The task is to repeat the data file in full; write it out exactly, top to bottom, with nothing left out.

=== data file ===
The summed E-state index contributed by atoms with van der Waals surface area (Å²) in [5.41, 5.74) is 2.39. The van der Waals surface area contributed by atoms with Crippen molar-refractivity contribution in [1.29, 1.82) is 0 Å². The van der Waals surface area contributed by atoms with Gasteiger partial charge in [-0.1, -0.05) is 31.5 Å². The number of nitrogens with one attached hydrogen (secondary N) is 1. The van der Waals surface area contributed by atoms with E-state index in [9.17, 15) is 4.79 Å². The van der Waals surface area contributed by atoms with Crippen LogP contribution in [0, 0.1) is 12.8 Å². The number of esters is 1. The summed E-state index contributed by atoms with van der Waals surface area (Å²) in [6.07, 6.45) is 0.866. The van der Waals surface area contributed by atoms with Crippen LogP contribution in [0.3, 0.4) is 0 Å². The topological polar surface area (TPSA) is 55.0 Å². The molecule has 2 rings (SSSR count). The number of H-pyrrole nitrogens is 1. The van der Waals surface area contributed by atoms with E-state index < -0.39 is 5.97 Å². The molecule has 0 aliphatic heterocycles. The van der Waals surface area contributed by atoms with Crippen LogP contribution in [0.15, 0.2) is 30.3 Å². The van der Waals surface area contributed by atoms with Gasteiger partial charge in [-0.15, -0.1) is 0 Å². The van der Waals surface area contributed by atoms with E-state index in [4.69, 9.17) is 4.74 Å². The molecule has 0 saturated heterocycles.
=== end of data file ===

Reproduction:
The summed E-state index contributed by atoms with van der Waals surface area (Å²) in [5.41, 5.74) is 2.39. The van der Waals surface area contributed by atoms with Crippen molar-refractivity contribution in [1.29, 1.82) is 0 Å². The van der Waals surface area contributed by atoms with Gasteiger partial charge in [-0.1, -0.05) is 31.5 Å². The number of nitrogens with one attached hydrogen (secondary N) is 1. The van der Waals surface area contributed by atoms with E-state index in [9.17, 15) is 4.79 Å². The van der Waals surface area contributed by atoms with Crippen LogP contribution in [0, 0.1) is 12.8 Å². The number of esters is 1. The summed E-state index contributed by atoms with van der Waals surface area (Å²) in [6.07, 6.45) is 0.866. The van der Waals surface area contributed by atoms with Crippen LogP contribution in [0.3, 0.4) is 0 Å². The topological polar surface area (TPSA) is 55.0 Å². The molecule has 2 rings (SSSR count). The number of H-pyrrole nitrogens is 1. The van der Waals surface area contributed by atoms with E-state index < -0.39 is 5.97 Å². The molecule has 0 aliphatic heterocycles. The van der Waals surface area contributed by atoms with Crippen LogP contribution in [0.15, 0.2) is 30.3 Å². The van der Waals surface area contributed by atoms with Gasteiger partial charge in [-0.15, -0.1) is 0 Å². The van der Waals surface area contributed by atoms with E-state index in [4.69, 9.17) is 4.74 Å². The molecule has 0 saturated heterocycles.